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Receiving an inheritance is a blessing, and it’s important you protect the wealth your loved one transferred to you. Listen to the RMD rules I’m about to share.
When you inherit an IRA, RMD rules fall into three categories–spouse, non-spouse, and entities like say a trust or estate.
If you received the IRA from your spouse: you can move the money into your personal IRA and RMDs won’t kick in until you’re 72. This gives you more time to grow your money BUT you can’t take a distribution before age 59 1/2, or a 10% early withdrawal penalty may await you If you want to withdraw the funds now, consider moving the assets into an inherited IRA as you won’t be penalized. However, the amount of RMDs you can withdraw is based on your age.
If you received an IRA inheritance as a non-spouse and your loved one passed away on or after January 1st of 2020, you’ve got to clear the account within 10 years of your loved one’s death. There is a special alternate distribution structure if you are a minor, disabled, chronically ill, or are no more than ten years younger than your loved one.
If your loved one didn’t have anyone listed as a beneficiary for the IRA then the IRA will pass to their estate. It will take some time before the funds will pass to anyone listed in the will and this is the least tax advantageous way for the assets to pass.
Be sure to make a decision about next steps, because if you don’t take RMDs in time, Uncle Sam is coming for 50% of the amount you should have withdrawn. If after explaining this you still have a question mark hovering over your head, *crickets* talk to a tax professional or your favorite certified financial planner.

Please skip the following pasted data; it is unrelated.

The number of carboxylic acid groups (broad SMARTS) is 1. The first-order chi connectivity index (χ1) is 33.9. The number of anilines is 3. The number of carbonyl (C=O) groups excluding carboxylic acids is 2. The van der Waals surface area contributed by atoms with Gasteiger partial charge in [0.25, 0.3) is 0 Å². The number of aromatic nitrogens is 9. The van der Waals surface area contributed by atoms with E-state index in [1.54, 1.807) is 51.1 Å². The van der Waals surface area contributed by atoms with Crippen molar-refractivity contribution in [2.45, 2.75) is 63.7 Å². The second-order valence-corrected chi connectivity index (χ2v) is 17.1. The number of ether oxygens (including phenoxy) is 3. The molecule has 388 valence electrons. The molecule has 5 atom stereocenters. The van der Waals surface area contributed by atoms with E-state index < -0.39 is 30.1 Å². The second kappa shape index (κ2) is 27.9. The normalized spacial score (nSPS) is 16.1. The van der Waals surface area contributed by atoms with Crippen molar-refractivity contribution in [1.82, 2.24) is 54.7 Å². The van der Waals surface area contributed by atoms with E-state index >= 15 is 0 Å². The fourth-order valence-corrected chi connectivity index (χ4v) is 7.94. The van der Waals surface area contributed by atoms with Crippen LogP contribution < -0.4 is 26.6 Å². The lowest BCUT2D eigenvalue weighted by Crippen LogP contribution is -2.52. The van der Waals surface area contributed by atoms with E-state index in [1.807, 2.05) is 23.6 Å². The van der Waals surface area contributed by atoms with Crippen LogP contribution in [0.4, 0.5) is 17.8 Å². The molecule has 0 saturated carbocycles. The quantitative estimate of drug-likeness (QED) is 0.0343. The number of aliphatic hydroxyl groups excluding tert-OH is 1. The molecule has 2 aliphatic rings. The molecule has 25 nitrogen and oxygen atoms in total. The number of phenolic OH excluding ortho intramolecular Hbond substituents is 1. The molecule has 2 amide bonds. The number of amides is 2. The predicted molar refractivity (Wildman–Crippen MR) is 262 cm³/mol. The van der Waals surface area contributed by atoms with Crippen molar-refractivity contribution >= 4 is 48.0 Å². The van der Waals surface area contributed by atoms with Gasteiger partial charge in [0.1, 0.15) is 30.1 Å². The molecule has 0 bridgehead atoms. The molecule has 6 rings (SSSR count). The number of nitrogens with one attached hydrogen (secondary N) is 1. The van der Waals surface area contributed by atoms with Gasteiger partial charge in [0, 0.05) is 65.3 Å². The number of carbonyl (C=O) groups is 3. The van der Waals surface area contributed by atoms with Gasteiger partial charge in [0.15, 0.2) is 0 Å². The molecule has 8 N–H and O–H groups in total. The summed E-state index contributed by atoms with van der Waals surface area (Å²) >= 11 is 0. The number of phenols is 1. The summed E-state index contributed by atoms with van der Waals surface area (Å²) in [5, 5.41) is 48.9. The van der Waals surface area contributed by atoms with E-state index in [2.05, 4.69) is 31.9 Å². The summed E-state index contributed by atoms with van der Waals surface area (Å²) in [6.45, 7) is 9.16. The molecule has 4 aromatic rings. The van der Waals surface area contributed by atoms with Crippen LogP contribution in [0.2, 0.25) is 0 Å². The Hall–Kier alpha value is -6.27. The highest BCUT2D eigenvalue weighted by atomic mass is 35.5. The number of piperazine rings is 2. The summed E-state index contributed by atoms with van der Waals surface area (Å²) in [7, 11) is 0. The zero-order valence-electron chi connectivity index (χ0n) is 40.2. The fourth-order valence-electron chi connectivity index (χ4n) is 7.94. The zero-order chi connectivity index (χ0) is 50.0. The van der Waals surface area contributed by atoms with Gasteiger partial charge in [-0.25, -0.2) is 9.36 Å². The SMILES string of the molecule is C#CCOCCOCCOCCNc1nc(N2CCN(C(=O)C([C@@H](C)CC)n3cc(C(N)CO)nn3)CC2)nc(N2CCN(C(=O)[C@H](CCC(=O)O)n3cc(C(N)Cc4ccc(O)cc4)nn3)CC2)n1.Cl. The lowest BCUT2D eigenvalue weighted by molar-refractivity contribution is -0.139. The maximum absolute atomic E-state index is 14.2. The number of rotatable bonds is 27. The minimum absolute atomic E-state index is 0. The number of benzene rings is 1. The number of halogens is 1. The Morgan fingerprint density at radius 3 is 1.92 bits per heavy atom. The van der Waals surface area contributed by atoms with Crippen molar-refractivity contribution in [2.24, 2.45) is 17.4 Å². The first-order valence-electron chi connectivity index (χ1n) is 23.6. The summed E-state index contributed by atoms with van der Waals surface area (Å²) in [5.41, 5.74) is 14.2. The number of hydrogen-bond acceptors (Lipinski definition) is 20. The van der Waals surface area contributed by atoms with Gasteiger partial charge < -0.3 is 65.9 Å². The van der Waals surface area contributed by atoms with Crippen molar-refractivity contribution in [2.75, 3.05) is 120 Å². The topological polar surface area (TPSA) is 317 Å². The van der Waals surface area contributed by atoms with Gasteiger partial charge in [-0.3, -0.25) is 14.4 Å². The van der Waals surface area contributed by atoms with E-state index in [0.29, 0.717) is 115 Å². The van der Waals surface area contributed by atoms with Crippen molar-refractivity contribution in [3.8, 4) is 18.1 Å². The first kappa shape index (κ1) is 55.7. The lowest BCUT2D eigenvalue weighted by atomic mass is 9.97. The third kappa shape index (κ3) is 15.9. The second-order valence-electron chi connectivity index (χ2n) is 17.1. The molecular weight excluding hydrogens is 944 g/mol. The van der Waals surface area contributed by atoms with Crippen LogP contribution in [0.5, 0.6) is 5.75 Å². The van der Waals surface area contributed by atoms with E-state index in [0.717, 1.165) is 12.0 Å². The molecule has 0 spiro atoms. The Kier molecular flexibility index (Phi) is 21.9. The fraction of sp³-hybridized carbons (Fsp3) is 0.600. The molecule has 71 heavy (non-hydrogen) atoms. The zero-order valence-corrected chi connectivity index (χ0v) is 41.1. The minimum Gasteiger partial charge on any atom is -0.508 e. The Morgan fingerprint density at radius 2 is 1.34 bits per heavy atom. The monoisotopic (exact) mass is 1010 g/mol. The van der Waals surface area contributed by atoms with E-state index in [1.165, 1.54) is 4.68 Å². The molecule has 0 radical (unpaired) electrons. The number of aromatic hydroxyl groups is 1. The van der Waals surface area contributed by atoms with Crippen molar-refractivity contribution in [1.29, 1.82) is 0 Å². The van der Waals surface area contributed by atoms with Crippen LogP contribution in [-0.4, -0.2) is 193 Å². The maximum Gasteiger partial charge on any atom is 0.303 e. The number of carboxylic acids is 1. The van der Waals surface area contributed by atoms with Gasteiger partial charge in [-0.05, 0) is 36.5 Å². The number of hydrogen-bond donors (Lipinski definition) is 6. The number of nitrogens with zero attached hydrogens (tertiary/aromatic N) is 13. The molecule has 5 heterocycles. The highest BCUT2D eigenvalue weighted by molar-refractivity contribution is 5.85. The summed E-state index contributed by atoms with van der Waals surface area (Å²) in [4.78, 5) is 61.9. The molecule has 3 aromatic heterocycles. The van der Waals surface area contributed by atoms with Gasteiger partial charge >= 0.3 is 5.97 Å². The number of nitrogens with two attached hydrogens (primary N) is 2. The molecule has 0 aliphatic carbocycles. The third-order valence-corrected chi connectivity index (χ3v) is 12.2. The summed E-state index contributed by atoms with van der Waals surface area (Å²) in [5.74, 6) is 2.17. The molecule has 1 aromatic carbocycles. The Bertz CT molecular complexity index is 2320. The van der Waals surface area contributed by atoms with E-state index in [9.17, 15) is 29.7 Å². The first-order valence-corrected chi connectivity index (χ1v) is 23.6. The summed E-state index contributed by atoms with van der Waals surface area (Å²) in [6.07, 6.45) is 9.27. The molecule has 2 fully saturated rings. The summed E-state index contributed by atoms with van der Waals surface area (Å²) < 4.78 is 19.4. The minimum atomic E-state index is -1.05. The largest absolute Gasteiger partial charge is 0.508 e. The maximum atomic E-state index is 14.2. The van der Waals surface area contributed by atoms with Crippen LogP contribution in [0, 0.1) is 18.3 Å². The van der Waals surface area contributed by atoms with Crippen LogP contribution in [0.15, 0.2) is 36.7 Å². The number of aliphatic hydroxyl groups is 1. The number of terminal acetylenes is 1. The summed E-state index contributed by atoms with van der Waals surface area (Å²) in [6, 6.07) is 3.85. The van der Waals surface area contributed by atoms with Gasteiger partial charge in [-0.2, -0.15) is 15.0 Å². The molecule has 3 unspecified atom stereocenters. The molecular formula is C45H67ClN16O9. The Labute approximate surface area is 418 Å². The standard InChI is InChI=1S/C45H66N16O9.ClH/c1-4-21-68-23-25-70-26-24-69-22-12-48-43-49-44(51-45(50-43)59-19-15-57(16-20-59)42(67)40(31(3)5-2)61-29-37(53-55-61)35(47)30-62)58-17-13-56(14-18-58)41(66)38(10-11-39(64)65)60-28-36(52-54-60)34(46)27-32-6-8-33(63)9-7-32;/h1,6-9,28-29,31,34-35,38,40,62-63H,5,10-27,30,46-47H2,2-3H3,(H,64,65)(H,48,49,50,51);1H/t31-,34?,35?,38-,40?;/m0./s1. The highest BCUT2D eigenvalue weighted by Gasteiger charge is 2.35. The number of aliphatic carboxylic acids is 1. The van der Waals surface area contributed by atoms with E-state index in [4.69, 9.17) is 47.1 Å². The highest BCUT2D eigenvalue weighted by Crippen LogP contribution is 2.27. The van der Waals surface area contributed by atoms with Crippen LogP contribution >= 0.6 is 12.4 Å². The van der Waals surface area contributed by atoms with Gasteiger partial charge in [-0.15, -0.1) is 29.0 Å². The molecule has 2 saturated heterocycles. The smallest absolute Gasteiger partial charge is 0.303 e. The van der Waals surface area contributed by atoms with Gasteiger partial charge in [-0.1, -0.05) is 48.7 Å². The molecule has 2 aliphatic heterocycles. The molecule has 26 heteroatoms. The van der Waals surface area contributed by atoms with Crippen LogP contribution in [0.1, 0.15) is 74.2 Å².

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Rianka R. Dorsainvil, CFP®️ is the Co-Founder and Co-CEO of 2050 Wealth Partners a virtual, fee-only comprehensive financial planning firm dedicated to serving first-generation wealth-builders, entrepreneurs, and thriving professionals. Rianka also hosts 2050 TrailBlazers, a podcast aimed to address the lack of diversity in the financial planning profession by engaging industry experts and leaders in conversation.
As an award winning successful, millennial Certified Financial Planner professional, Rianka offers a unique perspective not only on the current state of the financial service industry, but on how to stay relevant in an ever-changing world.
Rianka serves as a member of CNBC’s Digital Financial Advisor Council and CFP Board’s Diversity Advisory Group, is a Forbes Personal Finance Contributor, and has been recognized for her accomplishments and leadership within the industry by leading publications and organizations such as Investment News’ inaugural 2017 Women to Watch Rising Star and Wealth Management’s Ten to Watch in 2018. She has been published in PBS NewsHour, Forbes, USA Today, Black Enterprise, CNBC, Women’s Health, and more.